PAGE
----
Sep 22, 2016 | By Benedict

3D printing service Sculpteo has introduced an online laser cutting feature which customers can use in tandem with the service’s 3D printing options. The new service sees Sculpteo moving closer towards its all-in-one “Factory of the Future” vision.

In a world where anything and everything is just a few clicks away, there are now numerous websites through which experts and amateurs alike can obtain 3D printed objects without their own 3D printer. Services such as Shapeways, i.materialise, and Sculpteo all offer would-be makers the chance to fabricate their own 3D printed objects without the hassle of operating and maintaining their own 3D printing equipment. Each of these online services has its own particular benefits and specialities, but Paris-based Sculpteo has just introduced a massive new feature which could potentially attract hordes of new customers.

As part of its continued efforts to transcend mere 3D printing and move towards a “Factory of the Future” business model, Sculpteo has introduced a 2D laser cutting service that will work in tandem with its existing 3D printing services. “The factory of the future combines various direct manufacturing techniques online,” Sculpteo explains. “It allows you to go directly from a design to an object, and produce any object you wish, with the materials and techniques that fit your needs. Today, at Sculpteo, this means 3D Printing and Laser Cutting on one unique interface.”

According to Sculpteo, the introduction of its new online laser cutting service strongly reflects its users’ needs. In a recently conducted survey, the French company found that 40% of its 3D printing clients also used laser cutting during their projects, frequently combining the two technologies on a single item. In light of this, Sculpteo decided to create an online laser cutting service that is purportedly as simple to use as its existing 3D printing counterpart, giving designers a huge new array of options when ordering a part.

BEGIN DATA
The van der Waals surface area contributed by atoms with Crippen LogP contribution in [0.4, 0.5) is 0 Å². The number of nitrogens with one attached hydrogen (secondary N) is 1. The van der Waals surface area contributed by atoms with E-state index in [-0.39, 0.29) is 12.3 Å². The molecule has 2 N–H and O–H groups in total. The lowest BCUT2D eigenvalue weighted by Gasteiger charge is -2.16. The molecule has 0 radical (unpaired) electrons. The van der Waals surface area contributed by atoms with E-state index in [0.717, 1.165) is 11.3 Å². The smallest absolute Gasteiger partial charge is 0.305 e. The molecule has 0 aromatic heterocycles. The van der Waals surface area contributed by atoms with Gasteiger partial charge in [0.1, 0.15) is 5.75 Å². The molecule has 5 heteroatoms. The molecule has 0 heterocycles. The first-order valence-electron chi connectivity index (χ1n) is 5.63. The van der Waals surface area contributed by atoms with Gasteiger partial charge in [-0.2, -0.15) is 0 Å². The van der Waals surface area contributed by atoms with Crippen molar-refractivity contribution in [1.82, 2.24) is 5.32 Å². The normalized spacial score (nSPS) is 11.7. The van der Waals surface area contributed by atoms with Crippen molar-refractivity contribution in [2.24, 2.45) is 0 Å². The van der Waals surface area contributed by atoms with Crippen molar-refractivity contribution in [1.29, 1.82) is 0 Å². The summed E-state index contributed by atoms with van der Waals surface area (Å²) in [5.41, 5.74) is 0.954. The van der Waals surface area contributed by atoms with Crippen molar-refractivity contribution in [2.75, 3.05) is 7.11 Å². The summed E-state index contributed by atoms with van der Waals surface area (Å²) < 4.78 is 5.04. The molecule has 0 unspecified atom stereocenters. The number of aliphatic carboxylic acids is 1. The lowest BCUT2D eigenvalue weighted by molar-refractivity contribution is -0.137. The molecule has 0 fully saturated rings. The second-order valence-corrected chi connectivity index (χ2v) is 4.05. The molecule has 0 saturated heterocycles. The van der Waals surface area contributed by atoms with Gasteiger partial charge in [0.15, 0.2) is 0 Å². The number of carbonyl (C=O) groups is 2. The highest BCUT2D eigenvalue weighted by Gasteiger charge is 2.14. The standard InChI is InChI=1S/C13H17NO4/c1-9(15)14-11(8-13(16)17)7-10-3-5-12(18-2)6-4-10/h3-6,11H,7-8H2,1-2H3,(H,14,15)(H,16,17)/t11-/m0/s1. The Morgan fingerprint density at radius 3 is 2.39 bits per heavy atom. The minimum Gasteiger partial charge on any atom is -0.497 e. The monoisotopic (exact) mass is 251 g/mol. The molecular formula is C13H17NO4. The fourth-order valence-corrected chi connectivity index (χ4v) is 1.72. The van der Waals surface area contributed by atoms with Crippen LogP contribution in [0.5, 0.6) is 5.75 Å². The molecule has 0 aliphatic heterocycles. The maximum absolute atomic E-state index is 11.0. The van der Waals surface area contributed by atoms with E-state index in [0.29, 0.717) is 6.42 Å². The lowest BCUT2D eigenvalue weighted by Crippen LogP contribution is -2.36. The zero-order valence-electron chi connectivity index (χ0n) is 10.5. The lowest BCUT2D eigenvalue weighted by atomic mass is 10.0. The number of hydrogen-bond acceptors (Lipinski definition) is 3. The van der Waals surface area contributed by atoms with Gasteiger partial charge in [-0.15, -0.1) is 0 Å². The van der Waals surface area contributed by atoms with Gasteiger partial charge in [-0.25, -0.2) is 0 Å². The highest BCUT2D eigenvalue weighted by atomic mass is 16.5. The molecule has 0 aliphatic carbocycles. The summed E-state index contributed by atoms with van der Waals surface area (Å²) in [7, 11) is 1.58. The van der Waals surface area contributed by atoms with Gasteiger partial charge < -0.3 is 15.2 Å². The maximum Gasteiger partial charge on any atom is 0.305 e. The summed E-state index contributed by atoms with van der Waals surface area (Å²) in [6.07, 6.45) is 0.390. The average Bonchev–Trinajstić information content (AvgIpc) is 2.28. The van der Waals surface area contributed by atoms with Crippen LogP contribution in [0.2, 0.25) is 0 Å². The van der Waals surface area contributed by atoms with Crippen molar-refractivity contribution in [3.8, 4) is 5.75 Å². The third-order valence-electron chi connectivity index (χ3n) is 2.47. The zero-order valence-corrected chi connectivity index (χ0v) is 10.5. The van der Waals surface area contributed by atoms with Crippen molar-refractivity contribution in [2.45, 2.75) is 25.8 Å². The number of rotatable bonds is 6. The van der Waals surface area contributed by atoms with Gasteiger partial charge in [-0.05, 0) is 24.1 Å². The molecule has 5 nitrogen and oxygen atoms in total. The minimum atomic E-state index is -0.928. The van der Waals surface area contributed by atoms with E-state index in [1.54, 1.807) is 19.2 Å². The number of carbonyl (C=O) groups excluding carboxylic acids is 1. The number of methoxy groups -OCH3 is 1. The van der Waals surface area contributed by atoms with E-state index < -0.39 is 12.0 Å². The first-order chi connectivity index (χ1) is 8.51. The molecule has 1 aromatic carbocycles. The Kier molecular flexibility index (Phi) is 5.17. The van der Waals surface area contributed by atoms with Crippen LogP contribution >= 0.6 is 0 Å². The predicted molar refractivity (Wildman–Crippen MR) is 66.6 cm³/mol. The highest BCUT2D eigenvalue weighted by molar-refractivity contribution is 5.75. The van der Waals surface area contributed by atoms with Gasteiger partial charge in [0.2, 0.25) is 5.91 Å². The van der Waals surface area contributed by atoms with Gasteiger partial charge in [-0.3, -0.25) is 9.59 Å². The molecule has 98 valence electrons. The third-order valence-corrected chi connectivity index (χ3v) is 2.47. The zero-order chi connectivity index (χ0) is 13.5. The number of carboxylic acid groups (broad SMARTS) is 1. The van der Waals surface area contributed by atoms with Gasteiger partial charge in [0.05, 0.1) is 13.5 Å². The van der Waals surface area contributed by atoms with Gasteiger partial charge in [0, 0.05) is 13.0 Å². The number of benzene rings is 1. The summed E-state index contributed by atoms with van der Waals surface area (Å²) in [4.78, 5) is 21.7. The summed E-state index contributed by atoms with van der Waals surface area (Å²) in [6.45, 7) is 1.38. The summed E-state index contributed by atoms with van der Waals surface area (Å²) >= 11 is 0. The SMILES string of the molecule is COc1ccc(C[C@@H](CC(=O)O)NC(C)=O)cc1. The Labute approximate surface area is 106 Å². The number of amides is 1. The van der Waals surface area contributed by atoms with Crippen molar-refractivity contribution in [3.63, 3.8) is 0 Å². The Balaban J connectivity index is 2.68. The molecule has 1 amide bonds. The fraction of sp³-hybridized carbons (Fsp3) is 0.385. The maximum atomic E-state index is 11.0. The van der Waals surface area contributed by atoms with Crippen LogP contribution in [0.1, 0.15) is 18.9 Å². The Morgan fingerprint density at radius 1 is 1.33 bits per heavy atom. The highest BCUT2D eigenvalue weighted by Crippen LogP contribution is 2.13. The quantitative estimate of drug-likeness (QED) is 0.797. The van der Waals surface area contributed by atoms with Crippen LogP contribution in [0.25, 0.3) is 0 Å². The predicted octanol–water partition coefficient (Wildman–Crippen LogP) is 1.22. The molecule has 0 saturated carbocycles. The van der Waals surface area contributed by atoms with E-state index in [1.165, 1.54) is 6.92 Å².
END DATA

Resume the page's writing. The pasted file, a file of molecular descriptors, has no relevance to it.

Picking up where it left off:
While Sculpteo’s 100-Watt CO2 laser cutting technology is not in itself revolutionary, the way in which the service is providing those laser cutting tools to customers is entirely new. For example, the online interface for the laser cutting service can manipulate an uploaded 2D vector file in several ways: it automatically recognizes color schemes; provides material, color, and thickness options; and enables users to tweak settings to their preference. The interface also has a full preview feature, lets users check and edit the object’s scale, and provides a live price quote which changes depending on edits.

For now, Sculpteo will offer its laser cutting services in four main materials: cardboard, plywood, MDF, and acrylic, each of which comes in various types, thicknesses, and colors, coming to a total of 60+ material options.

  • Cardboard comes in 3 types: corrugated, grey or cellulose, and 5 thicknesses
  • MDF comes in 7 colors and 4 thicknesses
  • Plywood comes in two types: Okumé or Poplar, and 2 thicknesses
  • Acrylic comes in 17 colors and opacities, and 4 thicknesses

Sculpteo’s laser cutting service had been in beta since July, during which time a number of pioneer users gave feedback on the service. Since then, the company has reduced its European lead time to 1-3 days (1-5 days in the U.S.) and has improved its learning center, so that users can prepare their projects in a more informed manner. The future looks bright for Sculpteo, and time will tell whether the company decides to introduce further digital manufacturing services to complement its 3D printing and laser cutting options.



Posted in 3D Printing Service



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